Jobs's vision that your computer could become your digital hub
went back to a technology called FireWire, which Apple developed in the early 1990s.
It was a high-speed serial port that moved digital files such as video from one device to another.
Japanese camcorder makers adopted it,
and Jobs decided to include it on the updated versions of the iMac that came out in October 1999.
He began to see that FireWire could be part of a system that moved video from cameras onto a computer,
where it could be edited and distributed.
To make this work, the iMac needed to have great video editing software.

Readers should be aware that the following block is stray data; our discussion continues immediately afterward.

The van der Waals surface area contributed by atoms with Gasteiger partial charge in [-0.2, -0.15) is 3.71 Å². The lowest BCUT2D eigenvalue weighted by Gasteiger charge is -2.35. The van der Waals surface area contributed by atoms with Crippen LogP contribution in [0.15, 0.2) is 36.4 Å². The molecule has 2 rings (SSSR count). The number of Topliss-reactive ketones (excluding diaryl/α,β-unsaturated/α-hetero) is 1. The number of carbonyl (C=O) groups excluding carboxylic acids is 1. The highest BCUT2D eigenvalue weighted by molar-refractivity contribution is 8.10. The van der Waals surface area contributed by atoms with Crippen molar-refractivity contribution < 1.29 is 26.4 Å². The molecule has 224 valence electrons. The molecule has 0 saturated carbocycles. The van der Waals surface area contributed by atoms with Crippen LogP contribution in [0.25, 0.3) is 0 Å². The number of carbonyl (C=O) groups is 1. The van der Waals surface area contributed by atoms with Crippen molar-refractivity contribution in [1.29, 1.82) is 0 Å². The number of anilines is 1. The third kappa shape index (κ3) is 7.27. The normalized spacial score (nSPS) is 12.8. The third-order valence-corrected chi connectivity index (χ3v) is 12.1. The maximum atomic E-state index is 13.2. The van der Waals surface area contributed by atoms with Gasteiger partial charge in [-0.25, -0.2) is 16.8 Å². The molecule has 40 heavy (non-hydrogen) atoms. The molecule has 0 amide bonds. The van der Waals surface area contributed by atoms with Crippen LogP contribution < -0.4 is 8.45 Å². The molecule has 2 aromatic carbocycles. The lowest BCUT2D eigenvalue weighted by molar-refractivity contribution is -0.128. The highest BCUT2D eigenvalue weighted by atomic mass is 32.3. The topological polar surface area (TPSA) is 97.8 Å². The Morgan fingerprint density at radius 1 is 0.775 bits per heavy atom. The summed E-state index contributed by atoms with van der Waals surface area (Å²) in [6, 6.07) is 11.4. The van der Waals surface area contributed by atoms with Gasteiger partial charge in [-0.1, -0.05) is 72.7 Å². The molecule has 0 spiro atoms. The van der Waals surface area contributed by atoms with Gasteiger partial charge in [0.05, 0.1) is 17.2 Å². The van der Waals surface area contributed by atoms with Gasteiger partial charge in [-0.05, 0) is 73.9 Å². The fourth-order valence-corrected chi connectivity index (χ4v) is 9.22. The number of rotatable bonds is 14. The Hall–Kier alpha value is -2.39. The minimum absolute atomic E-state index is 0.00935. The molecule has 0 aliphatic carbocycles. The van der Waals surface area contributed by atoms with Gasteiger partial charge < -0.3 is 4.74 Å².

So Jobs went to his old friends at Adobe, the digital graphics company,
and asked them to make a new Mac version of Adobe Premiere, which was popular on Windows computers.
Adobe's executives stunned Jobs by flatly turning him down.
The Macintosh, they said, had too few users to make it worthwhile.
Jobs was furious and felt betrayed.
"I put Adobe on the map, and they screwed me," he later claimed.
Adobe made matters even worse when it also didn't write its other popular programs, such as Photoshop, for the Mac OSX,
even though the Macintosh was popular among designers and other creative people who used those applications.